And so the other girl returned to Stanyslaviv [today called Ivano-Frankivsk],  and I remained in Yamnytsia underground awaiting further orders from the command.  I had already crossed over into an illegal (outlaw) status.

Then I received an order from the command to go work as an “undergrounder” into Tlumach, neighboring rayon [district].  There was a Ukrainian committee there and they sent me there with the assignment from the OUN that I was to work in this Ukrainian Committee, with the understanding that I am to head the woman’s division.  I worked there one year.  It turned out that the Germans had discovered my whereabouts and I had to flee from there.  Then they sent me to the Kalush District there was a training camp that had started training for information gathering and self defense for the UPA.

After Tlumach in 1943, I went to this training camp.  I was to be a courier.  Aside from this I was to help the Commander, Sokil, to gather information and analyze courier information for our Oblast and I was a liaison with the various units.

There was a web created like a network in each village that was constantly communicated.  Each village had one person assigned.  If the UPA was near they had to tell certain people of the OUN with a certain time frame.  If the Russians were there and how many.  This needed to be passed along to the UPA.

The network was all over the surrounding areas.  So the UPA had all the information as to where the enemy was moving, who were the agents were.  The UPA and the OUN had day-to-day knowledge as to movement available because they had covered the surrounding area extensively.  These people worked individually but had complete ties with the entire network.  This networking was so well branched out, the area was very well covered.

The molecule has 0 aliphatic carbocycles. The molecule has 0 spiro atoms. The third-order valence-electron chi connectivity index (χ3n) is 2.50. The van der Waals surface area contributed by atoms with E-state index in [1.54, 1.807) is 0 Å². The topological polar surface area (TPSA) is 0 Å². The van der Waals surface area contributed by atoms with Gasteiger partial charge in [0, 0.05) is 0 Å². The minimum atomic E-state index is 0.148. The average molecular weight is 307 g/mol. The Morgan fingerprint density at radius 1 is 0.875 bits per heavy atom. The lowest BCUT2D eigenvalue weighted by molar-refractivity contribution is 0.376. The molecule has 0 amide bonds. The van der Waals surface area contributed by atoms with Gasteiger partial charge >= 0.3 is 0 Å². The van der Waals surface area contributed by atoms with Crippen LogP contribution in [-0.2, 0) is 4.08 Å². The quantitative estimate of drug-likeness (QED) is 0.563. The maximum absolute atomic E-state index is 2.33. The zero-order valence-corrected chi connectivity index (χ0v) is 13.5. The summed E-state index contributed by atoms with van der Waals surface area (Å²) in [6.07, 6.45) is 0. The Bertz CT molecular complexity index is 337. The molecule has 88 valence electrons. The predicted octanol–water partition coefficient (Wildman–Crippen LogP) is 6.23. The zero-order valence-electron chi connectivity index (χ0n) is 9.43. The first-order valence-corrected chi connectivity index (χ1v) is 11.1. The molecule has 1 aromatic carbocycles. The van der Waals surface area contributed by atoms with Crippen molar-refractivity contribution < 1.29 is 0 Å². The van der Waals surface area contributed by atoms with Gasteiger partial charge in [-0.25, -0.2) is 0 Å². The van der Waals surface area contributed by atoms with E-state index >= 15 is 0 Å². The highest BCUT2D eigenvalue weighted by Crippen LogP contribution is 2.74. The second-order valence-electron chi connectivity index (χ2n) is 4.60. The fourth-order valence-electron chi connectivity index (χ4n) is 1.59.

This information allowed the OUN and the UPA to know, for example, when a big unit of Bolsheviks was coming.  They knew this meant that they had to retreat.  If dignitaries were coming, or a patrol unit, we knew whether or not we could ambush them.  If someone is to come, people need to retreat to other territories.  So it was information about the enemy’s size and movement to determine if battle could be engaged.

In 1944, when the front was approaching the boundaries of our province, I had two assignments from the UPA couriers to complete.  Here in Zniatyn [near the Polish-Ukrainian border] were the Bolsheviks.  In Ivano-Frankivsk the Germans.  And in Nadvirna were the Hungarians. These were the lines drawn of the fronts.  The first time it was not difficult to cross the front.  I crossed over with a boy.  This boy and I went on horses to the village of Krasna.  The Hungarians ambushed us, and the boy fled.  They interrogated me.  Later they told me in Polish, “You are a Bolshevik spy.  We do not have prisons, and you understand me well.”  [The Hungarian meant that they wouldn’t take her prisoner but execute her.]  So they led me into the woods to be executed.

But the boy who fled that was with me rushed to tell the UPA that I was arrested and they were getting ready to execute me.  And as the UPA were moving through the area near the front between the Russians and the Germans, the boy reached them.  The UPA ambushed the Hungarians.  There was some firing.  I was freed.  I left and was assigned to command another unit in another region.

[After WWII ended, the Ukrainian resistance continued fighting the Soviets.]

In 1946, the command informed me that a group being formed and we need to gather information and prepare the curriculum for this training camp.  I became very ill.  I laid in a bunker for two months.  They were transporting me from Verkhovyna to Varozhtay on a sleigh.  They covered me up.  We were only 100 meters from our destination when the Bolsheviks stopped us.  They asked, “Where is the wounded one?”  That is how I was arrested by the Bolsheviks.  [The Bolsheviks must have known she was ill and had been looking for her.]